In the history of the Super Bowl Halftime Show, it’s safe to say that we’ve seen more duds than studs (looking at you, Up With People). But over time, it has become a greater production, a greater spectacle, and in turn, it’s difficult to argue that its quality hasn’t improved, too.

Two Boston bands have headlined the show over the years: New Kids on the Block in 1991 and Aerosmith in 2001. It’s time we take a look back at both performances an determine which one did it better.

New Kids on the Block

Taking the theme of “Small World Tribute to 25 Years of the Super Bowl,” the New Kids were essentially the first halftime performers of the modern era of the Super Bowl. For that reason alone, this show is somewhat groundbreaking. The difficulty comes in wading through the cheese of the whole thing. On top of NKOTB being the bubblegum kings of the early ’90s, the performance was kicked off by a corny medley of Disney songs, which always adds an element of creepiness.

But the weirdest part comes with the rendition of “This One’s for the Children,” where several young tikes come scurrying out from the sidelines to sit on the laps of each band member, as if they had just been reunited after a kidnapping.

The performance is mostly awkward, but it’s not all bad, just outdated more than anything. NKOTB has the advantage on dance moves, but even the song selection was a bit weak. “Step by Step” was a decent hit, but no “You Got It (The Right Stuff)”? No “Hangin’ Tough”? I guess when Disney is the sponsor, it needs to be as squeaky as clean can get.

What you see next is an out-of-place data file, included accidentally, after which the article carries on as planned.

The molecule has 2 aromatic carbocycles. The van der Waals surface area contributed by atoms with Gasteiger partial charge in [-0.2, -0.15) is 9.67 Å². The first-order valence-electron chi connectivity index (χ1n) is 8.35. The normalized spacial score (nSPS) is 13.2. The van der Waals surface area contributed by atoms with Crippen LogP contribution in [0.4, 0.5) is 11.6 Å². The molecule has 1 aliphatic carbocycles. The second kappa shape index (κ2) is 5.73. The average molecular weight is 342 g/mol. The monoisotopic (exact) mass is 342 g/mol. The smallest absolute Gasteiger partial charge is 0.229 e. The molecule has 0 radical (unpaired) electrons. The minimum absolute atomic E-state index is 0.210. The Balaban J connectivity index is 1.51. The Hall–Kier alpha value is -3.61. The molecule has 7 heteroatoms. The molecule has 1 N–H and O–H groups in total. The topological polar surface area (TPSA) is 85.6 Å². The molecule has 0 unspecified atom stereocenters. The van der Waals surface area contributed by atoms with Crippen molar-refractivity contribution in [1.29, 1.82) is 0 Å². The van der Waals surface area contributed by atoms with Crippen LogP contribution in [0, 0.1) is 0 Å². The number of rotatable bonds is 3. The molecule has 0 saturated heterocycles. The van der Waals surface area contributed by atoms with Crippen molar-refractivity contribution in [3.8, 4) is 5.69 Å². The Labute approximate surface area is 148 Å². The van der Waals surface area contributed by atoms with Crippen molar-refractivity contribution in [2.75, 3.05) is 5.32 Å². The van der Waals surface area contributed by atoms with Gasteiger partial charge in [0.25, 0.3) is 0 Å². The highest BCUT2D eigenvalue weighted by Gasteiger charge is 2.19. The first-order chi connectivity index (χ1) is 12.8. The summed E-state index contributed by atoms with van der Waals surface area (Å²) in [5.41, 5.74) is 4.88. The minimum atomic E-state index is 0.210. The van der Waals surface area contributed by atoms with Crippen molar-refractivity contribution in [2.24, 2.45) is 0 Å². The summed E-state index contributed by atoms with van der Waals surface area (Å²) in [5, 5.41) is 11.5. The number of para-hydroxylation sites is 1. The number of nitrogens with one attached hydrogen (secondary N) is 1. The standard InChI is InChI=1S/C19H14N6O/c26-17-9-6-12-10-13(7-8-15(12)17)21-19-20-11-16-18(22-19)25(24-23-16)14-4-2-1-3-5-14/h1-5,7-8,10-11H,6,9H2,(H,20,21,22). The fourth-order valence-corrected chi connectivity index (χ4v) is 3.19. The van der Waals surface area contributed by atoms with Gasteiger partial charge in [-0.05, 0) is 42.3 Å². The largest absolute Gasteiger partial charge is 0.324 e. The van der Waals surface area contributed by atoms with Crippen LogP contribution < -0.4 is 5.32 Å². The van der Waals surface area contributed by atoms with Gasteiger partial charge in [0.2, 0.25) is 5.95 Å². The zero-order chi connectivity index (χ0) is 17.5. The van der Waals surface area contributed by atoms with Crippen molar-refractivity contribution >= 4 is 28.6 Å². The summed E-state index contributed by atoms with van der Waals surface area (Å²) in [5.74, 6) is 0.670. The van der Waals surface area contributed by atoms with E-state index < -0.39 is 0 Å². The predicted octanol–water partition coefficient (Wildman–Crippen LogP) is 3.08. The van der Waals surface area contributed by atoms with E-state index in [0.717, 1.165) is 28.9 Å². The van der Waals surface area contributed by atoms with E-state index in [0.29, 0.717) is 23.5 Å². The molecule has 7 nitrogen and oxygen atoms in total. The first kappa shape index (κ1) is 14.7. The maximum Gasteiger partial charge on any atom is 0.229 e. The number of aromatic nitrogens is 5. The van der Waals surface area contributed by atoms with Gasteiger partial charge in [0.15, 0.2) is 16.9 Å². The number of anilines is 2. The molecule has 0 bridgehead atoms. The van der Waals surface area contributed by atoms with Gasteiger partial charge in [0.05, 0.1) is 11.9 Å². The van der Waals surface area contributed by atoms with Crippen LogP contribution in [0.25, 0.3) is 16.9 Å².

Setlist: “Step by Step,” “This One’s for the Children”

Key Moment: At 1:24, with Jordan Knight sounding like Mickey Mouse (perhaps an intentional hat-tip?) on “Step Three!”

Final Grade: C+



The Bad Boys from Boston don’t look all that “bad” sharing the stage with ‘N Sync, but the truth is, this performance was actually pretty damn good. Billed as “The Kings of Rock and Pop,” Aerosmith wove through hits from three different decades (if we’re counting “Jaded” as a hit– I’d say yes), and tossed the mic around with Timberlake and co., Britney Spears, Nelly, and Mary J. Blige (who should’ve gotten more face time).

Steven Tyler’s vocals are on point, and predictably sound a bit more authentic than those of the New Kids despite looking, as Saturday Night Live recently put it, like “a dream catcher come to life.” Even Joe Perry gets a bit of the limelight, playing it cool and ripping out a few spider-fingered solos. Nelly rattles off a verse of “E.I.” over the “Walk This Way” riff, which is a bit superfluous, but holds up better than it should 14 years later.

Most of all, the whole production is a whole lot tighter. A decade after New Kids, the Halftime Show ditched the cheesy announcer, opting for more seamless segues, and the spectacle of the whole event seemed more rich, more of an event unto itself. To some, it may be cringeworthy seeing Steven Tyler crooning beside pop’s prettiest faces, but then again, it’s almost refreshing seeing them outperform the biggest acts of the era, more than 30 years after Aerosmith formed. There’s no doubt that this medley was the stronger of the two.

Setlist: “Don’t Wanna Miss a Thing,” “Jaded,” “Walk This Way”

Key Moment: At 5:30, Steven Tyler hits a money note and the camera does this weird, exceptionally early-’00s panoramic camera thing.

Final Grade: B+/A-